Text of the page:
Toronto: Immigration Minister Sean Fraser informed a leading immigration portal on the current policy discussions, while details on the new immigration process for temporary residents are still few.
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Recently, Fraser stated, “The difficulty I’m facing right now is that we have more temporary immigrants than we may have room for in our immigration levels plan.” Around 400,000 [permanent residence] spots are available, notwithstanding the possibility of a half-million temporary students.
The Temporary Residence to Permanent Residence (TR2PR) pathway, which was introduced in 2021, will not be identical to the new programme, as previously stated by Fraser to CBC News. The TR2PR pipeline was a temporary method implemented to assist Canada in meeting its immigration quota notwithstanding border closures. The TR2PR programme opened the door for 90,000 temporary workers to become permanent residents in Canada. This measure was initiated by former Immigration Minister Marco Mendicino.
Fraser was tasked with expanding permanent residence paths for international students and temporary foreign workers shortly after being appointed immigration minister. In accordance with a resolution introduced by Randeep Sarai, the member of parliament for Surrey Centre, British Columbia, the minister has until 11 May to draught and publish a strategy to achieve these objectives.
In the coming months, we should have a clearer picture of what these pathways might entail, and I’m eagerly awaiting it, as I believe this is a tremendous opportunity for Canada.
The minister rejected the notion that temporary residents would receive additional Express Entry points. Express Entry is the application management system for the Federal Skilled Worker Program, the Canadian Experience Class, and the Federal Skilled Trades Program, three of Canada’s primary immigration programmes.
Fraser expressed concern that the Express Entry system would attract those who have no intention of immigrating to the U.S.: “I am concerned that the system will not necessarily attract the smartest and greatest candidates.”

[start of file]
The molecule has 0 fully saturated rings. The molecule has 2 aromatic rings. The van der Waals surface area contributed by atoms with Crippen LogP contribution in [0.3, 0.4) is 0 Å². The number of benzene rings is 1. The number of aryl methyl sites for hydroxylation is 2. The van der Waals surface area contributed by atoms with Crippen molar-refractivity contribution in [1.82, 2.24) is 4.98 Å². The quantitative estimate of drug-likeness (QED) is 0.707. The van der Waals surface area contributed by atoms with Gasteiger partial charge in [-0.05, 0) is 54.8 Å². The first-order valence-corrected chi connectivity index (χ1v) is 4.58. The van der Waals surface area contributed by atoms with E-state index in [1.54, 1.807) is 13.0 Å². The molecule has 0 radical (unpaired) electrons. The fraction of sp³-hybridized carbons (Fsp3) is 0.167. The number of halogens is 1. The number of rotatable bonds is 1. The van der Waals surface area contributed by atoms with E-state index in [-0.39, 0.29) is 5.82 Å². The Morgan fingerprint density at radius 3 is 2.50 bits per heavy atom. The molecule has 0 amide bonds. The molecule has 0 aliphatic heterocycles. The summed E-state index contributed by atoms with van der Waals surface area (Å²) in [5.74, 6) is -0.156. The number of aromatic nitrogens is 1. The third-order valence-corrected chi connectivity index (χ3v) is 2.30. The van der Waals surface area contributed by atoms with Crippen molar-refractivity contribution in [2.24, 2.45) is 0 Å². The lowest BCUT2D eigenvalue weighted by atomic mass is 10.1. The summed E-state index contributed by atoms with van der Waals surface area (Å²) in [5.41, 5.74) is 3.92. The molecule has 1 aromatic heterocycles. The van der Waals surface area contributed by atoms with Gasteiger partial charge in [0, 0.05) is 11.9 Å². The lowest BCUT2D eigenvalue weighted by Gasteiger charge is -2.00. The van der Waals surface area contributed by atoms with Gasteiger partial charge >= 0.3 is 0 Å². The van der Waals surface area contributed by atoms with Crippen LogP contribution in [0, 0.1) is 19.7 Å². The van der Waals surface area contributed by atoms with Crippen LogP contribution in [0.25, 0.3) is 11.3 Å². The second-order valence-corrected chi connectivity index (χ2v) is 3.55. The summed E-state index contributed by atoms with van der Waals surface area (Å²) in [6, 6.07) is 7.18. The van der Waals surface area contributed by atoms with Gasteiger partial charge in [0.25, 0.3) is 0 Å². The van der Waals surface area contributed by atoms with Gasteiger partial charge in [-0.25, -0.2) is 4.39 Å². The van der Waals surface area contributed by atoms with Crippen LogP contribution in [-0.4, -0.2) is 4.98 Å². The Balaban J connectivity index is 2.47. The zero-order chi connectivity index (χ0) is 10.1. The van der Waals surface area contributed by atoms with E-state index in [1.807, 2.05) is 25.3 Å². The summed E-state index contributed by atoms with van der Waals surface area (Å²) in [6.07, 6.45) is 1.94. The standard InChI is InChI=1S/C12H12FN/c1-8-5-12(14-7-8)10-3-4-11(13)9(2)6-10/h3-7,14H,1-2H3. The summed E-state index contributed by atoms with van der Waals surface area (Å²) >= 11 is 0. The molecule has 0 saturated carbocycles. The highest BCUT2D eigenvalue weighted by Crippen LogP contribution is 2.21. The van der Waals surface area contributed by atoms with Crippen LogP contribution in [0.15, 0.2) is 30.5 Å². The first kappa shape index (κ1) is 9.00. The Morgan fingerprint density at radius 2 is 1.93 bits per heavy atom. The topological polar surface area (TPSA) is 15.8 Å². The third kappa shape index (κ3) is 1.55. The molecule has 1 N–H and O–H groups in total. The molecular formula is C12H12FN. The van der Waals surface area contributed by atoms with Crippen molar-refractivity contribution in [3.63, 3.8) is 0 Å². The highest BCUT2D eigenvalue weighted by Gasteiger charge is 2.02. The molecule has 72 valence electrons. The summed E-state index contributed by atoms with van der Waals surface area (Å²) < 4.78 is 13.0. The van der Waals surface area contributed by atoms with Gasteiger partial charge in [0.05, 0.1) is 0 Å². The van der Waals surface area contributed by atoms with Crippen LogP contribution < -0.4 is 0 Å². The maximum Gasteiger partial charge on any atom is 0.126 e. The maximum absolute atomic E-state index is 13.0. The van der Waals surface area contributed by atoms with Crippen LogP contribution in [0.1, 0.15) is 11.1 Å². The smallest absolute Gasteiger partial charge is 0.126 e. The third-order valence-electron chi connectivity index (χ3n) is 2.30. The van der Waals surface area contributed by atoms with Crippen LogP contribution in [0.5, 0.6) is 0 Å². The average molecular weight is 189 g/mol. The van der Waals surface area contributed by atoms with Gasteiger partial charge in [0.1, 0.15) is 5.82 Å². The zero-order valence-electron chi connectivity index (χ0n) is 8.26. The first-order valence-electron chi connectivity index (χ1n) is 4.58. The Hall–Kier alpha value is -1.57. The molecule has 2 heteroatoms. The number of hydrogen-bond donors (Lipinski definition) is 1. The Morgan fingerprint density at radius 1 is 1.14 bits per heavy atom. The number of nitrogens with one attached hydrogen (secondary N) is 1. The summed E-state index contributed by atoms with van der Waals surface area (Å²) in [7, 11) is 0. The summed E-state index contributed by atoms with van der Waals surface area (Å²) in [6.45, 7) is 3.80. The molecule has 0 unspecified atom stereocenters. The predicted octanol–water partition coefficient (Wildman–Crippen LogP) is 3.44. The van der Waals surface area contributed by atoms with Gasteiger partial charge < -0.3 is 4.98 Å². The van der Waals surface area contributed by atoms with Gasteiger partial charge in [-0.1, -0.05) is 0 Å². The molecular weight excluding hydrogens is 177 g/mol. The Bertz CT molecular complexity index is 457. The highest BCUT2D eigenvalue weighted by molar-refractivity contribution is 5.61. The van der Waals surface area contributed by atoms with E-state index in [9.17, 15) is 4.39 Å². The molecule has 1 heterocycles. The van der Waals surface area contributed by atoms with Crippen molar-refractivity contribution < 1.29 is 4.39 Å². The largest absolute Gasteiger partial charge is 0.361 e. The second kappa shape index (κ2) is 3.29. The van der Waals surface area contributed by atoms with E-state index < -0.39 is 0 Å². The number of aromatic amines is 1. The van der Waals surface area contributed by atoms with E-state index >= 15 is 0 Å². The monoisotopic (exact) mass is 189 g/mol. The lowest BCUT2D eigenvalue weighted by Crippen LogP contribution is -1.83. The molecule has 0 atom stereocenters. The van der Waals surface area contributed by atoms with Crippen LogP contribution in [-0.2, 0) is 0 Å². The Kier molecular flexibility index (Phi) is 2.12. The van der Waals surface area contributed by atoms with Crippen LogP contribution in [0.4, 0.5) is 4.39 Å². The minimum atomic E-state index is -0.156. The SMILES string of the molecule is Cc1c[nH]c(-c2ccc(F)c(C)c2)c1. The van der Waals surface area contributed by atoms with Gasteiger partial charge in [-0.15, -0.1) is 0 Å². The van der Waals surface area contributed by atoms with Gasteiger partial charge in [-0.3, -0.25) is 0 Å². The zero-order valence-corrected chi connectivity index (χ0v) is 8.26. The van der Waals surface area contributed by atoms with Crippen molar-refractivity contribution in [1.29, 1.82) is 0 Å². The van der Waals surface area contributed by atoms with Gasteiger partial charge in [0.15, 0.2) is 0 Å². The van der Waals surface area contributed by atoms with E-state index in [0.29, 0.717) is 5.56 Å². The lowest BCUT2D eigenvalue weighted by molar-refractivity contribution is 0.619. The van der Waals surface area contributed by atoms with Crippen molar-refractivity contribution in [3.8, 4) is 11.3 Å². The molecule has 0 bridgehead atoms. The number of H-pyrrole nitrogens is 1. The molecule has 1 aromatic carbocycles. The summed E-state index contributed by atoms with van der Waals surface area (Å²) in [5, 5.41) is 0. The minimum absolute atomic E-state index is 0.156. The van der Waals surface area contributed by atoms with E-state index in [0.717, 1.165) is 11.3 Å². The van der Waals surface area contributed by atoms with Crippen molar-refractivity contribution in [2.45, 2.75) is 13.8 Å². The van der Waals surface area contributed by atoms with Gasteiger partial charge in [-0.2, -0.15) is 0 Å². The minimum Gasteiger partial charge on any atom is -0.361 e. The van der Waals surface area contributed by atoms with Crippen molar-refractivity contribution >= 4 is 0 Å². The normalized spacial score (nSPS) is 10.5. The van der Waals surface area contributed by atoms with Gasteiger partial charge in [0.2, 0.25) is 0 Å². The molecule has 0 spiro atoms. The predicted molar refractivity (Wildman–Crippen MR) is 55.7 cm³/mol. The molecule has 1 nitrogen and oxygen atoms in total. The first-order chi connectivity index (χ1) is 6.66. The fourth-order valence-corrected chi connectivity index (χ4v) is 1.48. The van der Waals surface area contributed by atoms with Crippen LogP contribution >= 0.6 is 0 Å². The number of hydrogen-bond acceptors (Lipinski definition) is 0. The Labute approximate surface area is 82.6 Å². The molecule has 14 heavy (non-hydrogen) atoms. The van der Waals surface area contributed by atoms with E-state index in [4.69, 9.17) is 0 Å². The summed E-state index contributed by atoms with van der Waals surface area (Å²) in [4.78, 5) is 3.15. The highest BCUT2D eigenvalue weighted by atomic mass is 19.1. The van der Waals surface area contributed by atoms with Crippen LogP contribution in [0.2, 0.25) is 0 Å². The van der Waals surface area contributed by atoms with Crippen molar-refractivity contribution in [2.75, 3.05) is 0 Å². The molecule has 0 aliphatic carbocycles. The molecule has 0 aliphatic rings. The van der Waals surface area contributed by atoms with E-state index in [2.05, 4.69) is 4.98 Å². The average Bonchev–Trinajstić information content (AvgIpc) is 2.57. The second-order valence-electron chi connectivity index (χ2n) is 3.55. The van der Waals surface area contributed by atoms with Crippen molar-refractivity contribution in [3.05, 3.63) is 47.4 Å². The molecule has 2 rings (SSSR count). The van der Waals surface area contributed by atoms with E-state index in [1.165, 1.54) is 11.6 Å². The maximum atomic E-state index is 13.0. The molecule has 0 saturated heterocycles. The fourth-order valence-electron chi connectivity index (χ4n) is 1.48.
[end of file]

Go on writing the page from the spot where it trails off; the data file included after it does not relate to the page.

However, the minister stated that there were more issues. According to him, one of the issues being addressed is the fact that some temporary residents are denied their temporary permits because the immigration officer is unconvinced that the foreign national will depart at the conclusion of their allotted stay. This creates a dilemma for individuals who wish to study or work in Canada and ultimately become permanent residents.
Even though “we all want them to stay forever,” Fraser said, “they are told they cannot come temporarily because others believe that they may want to stay permanently.”
The deadline for Fraser to provide a strategy regarding the six points raised in the motion is September 8:
- increasing the weight of Canadian work experience in economic immigration programmes and the number of qualified occupations;
- analysing data from other government immigration programmes;
- combining data on the labour market and skills shortages to base immigrant selection on recurring labour shortages
- promoting retention of immigrants in smaller localities and Francophone immigration outside of Quebec;
- establishing ways to respond more quickly to shifts in the needs of the labour market and regional economic agendas; and
- Consider in particular health services, carers, agriculture, manufacturing, service, trades, and transportation.
The minister states that the programme is now in the development phase.
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At this point in the policy development and discussion process, Fraser said, “I do not wish to forecast any ultimate conclusions.”